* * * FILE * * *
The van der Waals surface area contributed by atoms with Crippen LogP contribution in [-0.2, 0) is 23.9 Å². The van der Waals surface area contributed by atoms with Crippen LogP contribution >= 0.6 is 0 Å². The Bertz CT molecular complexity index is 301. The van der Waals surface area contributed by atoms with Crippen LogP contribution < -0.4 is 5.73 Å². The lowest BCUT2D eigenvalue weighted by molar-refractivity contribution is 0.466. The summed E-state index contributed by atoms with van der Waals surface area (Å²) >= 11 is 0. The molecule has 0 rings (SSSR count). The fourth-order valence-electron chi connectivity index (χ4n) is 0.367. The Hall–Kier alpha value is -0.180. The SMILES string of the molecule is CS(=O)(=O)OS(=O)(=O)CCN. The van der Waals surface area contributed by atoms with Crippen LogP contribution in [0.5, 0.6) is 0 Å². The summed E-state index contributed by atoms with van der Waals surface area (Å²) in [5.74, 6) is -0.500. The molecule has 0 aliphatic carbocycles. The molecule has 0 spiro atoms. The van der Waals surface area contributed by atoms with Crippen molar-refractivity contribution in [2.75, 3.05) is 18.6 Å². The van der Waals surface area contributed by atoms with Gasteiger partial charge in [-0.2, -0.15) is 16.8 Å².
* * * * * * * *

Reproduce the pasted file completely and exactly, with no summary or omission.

The van der Waals surface area contributed by atoms with Crippen LogP contribution in [-0.2, 0) is 23.9 Å². The van der Waals surface area contributed by atoms with Crippen LogP contribution >= 0.6 is 0 Å². The Bertz CT molecular complexity index is 301. The van der Waals surface area contributed by atoms with Crippen LogP contribution < -0.4 is 5.73 Å². The lowest BCUT2D eigenvalue weighted by molar-refractivity contribution is 0.466. The summed E-state index contributed by atoms with van der Waals surface area (Å²) >= 11 is 0. The molecule has 0 rings (SSSR count). The fourth-order valence-electron chi connectivity index (χ4n) is 0.367. The Hall–Kier alpha value is -0.180. The SMILES string of the molecule is CS(=O)(=O)OS(=O)(=O)CCN. The van der Waals surface area contributed by atoms with Crippen LogP contribution in [0.5, 0.6) is 0 Å². The summed E-state index contributed by atoms with van der Waals surface area (Å²) in [5.74, 6) is -0.500. The molecule has 0 aliphatic carbocycles. The molecule has 0 spiro atoms. The van der Waals surface area contributed by atoms with Crippen molar-refractivity contribution in [2.75, 3.05) is 18.6 Å². The van der Waals surface area contributed by atoms with Gasteiger partial charge in [-0.2, -0.15) is 16.8 Å².